Heterogeneity of outcome measures

The extent of outcome measures is wide-ranging, making familiarity with interpreting data and comparing results from several studies for meta-analysis more challenging. It is likely that one outcome measure alone is insufficient to be able to assess the efficacy of a given treatment, whether novel or part of routine practice. The difficulties that accompany this heterogeneity are currently being addressed by an international expert team of rhinologists, which form part of the COMET group (Core Outcome Measures in Effectiveness Trials) [35]. They aim to develop a ‘core outcome set’ of outcome measures that should be used as a minimum when evaluating new treatments and routine management.

What is the impact of ESS on respiratory function?

There is now emerging evidence to suggest that addressing the disease burden of CRS surgically may have a positive impact upon respiratory function in patients with asthma.

Impact of ESS on the incidence of asthma

The healthcare records of 2833 patients with CRS in the USA who underwent primary ESS were reviewed for the presence of coexisting asthma and associated healthcare visits [36]. Significantly more patients had asthma (45.4 %) in those that waited the longest to surgery (≥5 years) following their asthma diagnosis, compared to those who had surgery within 1 year (20.3 %). Whether this data means that treating medically refractory CRS has a beneficial effect on respiratory function, or the greater incidence of asthma is a manifestation of the underlying disease process of the entire respiratory tract is yet to be established.

This group also sought to establish how the incidence of new asthma diagnoses varied in relation to the time between first diagnosis of CRS and primary ESS. The healthcare records of 1204 patients with no pre-existing history of asthma were analysed, which revealed that there was an almost linear increase in the incidence of asthma diagnoses between 9.4 % in 181 patients who had primary ESS between 1–2 years after diagnosis, and 22.4 % in 536 patients who had surgery between 4–5 years after diagnosis. Following surgery, there were significantly fewer new asthma diagnoses in those who had surgery between 1–2 years, versus the 4–5 years group [37].

Is there a beneficial effect from ESS on pre-existing asthma?

A systematic review and meta-analysis found 22 studies identifying at least one asthma outcome following sinus surgery [38]. Overall asthma symptoms improved in 76 % of patients, and there were also decreases in frequency of asthma attacks, hospitalisations and emergency department visits. The frequency of oral corticosteroid use decreased by 72 %, and inhaled corticosteroids decreased by 28 %. However, no studies identified reported an improvement in FEV1 or PEF. Despite this thorough review, the included studies were not controlled against patients who did not have surgery; there was variation in the severity of asthma and extent of surgery; and, whether this apparent improvement in asthma outcomes is sustained is not known.

In 47 patients in Canada with severe asthma who underwent FESS having failed medical therapy for ESS, the number of visits to the asthma clinic in the immediate 12 months prior to surgery compared to those in the subsequent 12 months decreased by 50 % (6 to 3) [39].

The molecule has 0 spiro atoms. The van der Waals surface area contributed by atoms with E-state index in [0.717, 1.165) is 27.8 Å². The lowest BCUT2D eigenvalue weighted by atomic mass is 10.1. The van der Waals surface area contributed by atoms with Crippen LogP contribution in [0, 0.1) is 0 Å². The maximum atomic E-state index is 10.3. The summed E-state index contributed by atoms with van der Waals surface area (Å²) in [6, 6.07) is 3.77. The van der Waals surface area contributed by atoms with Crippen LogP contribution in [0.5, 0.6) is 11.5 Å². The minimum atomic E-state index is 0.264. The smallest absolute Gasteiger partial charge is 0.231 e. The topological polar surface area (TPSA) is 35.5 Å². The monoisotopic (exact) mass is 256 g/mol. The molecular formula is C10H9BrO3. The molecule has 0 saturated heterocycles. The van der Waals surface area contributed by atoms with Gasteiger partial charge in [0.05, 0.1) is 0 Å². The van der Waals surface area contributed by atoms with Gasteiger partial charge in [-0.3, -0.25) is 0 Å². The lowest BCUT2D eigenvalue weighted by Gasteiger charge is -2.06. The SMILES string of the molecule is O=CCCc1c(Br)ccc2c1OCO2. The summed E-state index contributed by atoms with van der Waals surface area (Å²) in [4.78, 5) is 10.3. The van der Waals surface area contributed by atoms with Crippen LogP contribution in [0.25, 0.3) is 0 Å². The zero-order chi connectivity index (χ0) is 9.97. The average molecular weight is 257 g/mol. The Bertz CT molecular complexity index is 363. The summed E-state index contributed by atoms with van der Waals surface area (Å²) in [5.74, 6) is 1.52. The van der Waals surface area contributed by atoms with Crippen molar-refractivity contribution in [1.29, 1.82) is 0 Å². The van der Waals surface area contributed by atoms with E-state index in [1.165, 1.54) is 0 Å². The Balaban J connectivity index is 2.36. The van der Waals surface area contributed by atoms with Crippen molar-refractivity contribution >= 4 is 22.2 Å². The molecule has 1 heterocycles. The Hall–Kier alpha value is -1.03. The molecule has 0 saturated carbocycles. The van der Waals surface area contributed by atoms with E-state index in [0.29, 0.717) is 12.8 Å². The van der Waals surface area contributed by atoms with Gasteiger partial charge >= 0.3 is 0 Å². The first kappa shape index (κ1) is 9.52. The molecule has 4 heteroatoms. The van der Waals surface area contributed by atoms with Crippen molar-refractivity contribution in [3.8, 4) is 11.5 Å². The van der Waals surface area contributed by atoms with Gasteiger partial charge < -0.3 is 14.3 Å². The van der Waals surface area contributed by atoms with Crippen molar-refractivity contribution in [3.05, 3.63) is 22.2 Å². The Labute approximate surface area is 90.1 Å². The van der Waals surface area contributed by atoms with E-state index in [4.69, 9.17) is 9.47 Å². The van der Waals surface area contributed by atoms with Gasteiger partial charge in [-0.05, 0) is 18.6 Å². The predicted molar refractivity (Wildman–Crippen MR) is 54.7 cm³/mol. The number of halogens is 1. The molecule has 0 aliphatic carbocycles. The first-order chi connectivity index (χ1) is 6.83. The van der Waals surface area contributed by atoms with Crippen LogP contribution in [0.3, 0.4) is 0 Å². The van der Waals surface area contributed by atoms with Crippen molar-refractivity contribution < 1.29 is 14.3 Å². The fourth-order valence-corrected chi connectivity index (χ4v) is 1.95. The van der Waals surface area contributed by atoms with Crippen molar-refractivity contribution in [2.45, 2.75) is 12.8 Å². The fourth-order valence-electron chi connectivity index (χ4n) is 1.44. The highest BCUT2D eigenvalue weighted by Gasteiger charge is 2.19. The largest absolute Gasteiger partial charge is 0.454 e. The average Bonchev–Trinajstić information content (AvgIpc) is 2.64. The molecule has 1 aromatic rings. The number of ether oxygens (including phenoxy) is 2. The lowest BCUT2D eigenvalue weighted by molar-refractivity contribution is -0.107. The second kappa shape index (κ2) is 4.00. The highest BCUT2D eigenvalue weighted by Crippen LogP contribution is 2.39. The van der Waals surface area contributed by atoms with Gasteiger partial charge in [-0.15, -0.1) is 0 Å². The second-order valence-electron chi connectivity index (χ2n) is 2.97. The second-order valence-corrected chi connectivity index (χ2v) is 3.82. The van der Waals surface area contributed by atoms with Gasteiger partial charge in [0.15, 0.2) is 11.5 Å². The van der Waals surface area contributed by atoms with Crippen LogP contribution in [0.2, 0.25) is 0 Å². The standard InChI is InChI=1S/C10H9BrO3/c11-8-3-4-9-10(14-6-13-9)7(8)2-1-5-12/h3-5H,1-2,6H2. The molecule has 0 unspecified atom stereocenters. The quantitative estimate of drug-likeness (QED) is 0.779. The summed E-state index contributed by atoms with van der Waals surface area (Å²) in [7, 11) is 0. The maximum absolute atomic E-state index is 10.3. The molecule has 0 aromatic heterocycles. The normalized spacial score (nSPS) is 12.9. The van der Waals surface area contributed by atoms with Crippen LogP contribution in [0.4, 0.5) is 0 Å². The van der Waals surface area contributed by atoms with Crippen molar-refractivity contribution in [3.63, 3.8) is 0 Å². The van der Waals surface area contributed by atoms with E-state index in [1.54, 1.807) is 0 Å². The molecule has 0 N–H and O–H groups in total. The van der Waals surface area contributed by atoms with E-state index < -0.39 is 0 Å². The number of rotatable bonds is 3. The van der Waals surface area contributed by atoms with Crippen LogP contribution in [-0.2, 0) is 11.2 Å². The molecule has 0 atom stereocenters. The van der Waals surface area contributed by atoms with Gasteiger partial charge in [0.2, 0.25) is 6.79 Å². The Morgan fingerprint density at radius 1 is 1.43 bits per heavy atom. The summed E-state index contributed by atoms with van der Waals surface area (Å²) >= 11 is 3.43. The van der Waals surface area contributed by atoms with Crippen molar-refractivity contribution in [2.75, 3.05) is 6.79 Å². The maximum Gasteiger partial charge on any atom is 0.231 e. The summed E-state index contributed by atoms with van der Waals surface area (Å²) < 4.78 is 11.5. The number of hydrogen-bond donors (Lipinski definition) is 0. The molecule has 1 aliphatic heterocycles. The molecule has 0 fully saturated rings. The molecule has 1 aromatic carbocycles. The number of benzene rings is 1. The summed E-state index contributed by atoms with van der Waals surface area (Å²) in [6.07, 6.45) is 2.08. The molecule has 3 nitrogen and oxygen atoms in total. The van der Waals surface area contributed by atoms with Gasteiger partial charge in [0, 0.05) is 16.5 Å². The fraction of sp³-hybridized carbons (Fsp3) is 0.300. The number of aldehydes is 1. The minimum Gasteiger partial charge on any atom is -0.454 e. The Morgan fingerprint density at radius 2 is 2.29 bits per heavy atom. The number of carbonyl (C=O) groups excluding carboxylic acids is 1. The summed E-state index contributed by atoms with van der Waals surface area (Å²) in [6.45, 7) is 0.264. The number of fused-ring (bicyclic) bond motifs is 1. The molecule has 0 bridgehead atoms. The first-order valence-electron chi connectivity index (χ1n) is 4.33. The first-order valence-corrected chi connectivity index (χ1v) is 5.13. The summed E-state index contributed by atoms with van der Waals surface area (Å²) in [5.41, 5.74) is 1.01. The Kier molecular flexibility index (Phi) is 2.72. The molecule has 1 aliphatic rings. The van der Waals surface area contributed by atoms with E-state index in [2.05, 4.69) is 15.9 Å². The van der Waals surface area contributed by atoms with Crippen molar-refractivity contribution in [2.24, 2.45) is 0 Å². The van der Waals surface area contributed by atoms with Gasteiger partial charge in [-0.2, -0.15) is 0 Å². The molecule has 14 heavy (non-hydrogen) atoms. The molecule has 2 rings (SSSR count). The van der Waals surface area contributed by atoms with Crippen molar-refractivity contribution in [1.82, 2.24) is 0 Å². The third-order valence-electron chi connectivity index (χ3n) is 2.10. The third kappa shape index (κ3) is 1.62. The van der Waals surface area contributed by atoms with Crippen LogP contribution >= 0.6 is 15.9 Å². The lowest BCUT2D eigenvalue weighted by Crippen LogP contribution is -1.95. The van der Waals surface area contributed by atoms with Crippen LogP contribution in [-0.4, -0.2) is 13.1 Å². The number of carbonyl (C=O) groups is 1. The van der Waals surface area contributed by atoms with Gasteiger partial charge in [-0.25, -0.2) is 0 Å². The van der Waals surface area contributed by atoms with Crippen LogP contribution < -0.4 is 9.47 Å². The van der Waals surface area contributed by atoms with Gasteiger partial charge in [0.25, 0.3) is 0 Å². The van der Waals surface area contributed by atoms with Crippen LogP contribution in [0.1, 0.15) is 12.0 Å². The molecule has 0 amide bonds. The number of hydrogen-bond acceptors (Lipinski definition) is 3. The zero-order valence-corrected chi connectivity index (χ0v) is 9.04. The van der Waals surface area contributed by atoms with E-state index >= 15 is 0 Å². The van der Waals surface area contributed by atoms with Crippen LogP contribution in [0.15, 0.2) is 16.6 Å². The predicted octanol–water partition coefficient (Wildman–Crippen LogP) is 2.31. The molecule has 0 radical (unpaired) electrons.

Effectiveness of revision surgery

Treatment for chronic rhinosinusitis is not yet curative and UK data suggests 43–46 % of patients require revision surgery [11, 27]. Given the heterogeneity of disease severity, extent and timing of surgery, and study design, outcomes data on revision compared to primary surgery is understandably variable. However, there does broadly appear to be consistency in the finding that revision surgery seems to provide symptomatic improvement in selected cases.

Patients undergoing primary surgery were shown to be 2.1 times more likely to improve using the RSDI and 1.8 times more likely with the CSS in a prospective cohort study of 302 patients in whom 61 % were revision cases [40].

In a single-centre prospective cohort study of revision versus primary ESS, 167 patients with similar pre-operative Lund-Mackay, RSDI and CSS scores, following surgery both groups experienced significant and comparable symptomatic improvement and there was no significant difference between the two groups measured by the CSS. The revision group’s post-operative RSDI scores were slightly but significantly worse than the primary group, but had similar change scores [41].

In a series of 125 patients undergoing revision FESS in CRS, patients with and without polyps, who had had an average of 2.4 prior procedures in polyp patients and 1.6 in those without polyposis, a significant reduction in SNOT-20 scores of 23.0 points was observed at 2-year follow-up [42]. There was not a comparative cohort undergoing primary surgery however.

In a number of studies comparing primary with revision surgery there has been variation in the revision cohorts with patients undergoing different numbers of previous procedures. To address this, Clinger et al. reported a multi-institutional prospective cohort study of 552 patients undergoing primary and revision surgery [43]. They used the RSDI and CSS to compare the symptomatic benefit following primary surgery, with the first, second, third, fourth and fifth or more revision procedures. Symptom score improvement was better in those undergoing primary surgery versus the revision groups combined. However, no significant differences were found in post-operative improvement between the revision subgroups.